Alternate Title

Seasonal Patterns of Juvenile Fish Abundance in Seagrass Meadows in Teague Bay Bank Barrier Reef Lagoon, St. Croix, U.S. Virgin Islands

Document Type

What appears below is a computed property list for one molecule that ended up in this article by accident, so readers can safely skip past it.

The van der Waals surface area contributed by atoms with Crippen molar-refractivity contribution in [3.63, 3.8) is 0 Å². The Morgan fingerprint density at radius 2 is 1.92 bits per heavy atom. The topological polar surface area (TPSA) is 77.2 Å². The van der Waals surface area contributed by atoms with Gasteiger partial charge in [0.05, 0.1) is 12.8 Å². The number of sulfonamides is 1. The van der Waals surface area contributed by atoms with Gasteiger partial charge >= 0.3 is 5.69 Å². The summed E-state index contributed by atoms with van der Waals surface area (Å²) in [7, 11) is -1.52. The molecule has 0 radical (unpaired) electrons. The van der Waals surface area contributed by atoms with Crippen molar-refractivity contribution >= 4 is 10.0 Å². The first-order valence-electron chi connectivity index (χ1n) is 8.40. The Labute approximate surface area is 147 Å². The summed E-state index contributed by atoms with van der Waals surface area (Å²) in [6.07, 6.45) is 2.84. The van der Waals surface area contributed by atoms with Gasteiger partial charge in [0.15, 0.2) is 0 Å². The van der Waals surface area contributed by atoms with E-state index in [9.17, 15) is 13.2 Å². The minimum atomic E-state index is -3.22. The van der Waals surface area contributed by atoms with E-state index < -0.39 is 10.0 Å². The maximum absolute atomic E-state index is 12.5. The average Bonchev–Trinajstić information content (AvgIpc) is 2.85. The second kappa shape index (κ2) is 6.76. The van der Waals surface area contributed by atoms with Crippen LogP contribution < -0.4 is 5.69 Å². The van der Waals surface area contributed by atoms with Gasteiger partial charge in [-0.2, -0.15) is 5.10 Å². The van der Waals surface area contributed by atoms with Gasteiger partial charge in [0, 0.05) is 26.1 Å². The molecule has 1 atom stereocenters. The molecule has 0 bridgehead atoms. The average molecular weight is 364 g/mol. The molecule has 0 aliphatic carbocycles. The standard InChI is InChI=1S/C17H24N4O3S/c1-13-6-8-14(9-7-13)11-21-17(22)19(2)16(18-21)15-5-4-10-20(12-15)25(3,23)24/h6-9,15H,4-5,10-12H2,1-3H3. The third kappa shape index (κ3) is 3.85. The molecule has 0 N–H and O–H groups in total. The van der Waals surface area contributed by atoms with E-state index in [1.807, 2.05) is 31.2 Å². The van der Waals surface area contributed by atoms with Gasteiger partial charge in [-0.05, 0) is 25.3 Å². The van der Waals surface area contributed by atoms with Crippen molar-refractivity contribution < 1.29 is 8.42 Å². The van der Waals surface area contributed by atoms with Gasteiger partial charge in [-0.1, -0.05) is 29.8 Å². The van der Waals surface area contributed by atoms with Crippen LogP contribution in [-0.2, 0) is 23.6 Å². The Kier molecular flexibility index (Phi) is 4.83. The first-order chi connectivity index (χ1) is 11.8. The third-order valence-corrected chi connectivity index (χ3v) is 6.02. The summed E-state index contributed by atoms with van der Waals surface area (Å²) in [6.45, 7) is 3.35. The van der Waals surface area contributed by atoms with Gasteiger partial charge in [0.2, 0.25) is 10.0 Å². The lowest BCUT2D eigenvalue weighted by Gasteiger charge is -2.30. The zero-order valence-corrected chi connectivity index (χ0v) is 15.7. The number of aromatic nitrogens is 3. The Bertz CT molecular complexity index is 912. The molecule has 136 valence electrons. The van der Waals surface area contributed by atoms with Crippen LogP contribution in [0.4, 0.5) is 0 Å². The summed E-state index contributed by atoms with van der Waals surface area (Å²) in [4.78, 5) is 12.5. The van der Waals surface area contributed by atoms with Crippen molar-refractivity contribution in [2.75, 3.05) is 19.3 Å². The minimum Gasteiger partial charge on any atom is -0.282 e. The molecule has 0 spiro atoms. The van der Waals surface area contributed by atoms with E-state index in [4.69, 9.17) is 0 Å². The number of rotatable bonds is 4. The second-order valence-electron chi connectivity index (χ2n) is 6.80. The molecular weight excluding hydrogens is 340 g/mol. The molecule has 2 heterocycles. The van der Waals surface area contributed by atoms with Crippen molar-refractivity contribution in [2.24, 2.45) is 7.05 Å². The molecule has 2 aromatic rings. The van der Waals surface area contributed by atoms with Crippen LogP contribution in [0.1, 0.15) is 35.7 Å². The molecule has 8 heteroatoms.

Considerable knowledge has been gained regarding fish use of nearshore habitats such as seagrass meadows or mangrove lagoons in the Caribbean (e.g., evaluation of nursery value, trophic linkages). However, few studies have been conducted on fish recruitment to seagrass habitat around the Caribbean. Juvenile reef fish in seagrass meadows at Teague Bay, St. Croix, U.S. Virgin Islands were surveyed from October 1998 through September 1999 using a visual census technique. Grunts (Haemulidae) were the most abundant juveniles observed (60% of all fish), followed by wrasses (Labridae, 20%) and parrotfishes (Scaridae, 13%). French grunt, Haemulon flavolineatum, were the most numerous species (59.5% of all fish), followed by slippery dick, Halichoeres bivittatus (18.5%), and bucktooth parrotfish, Sparisoma radians (10.4%). Most numerically abundant fish species demonstrated peaks in recruitment during late summer and fall. Our results imply that the functioning of seagrass beds incorporates strong seasonal patterns of small-fish abundance that need to be accommodated in any study wishing to understand their importance to fisheries.

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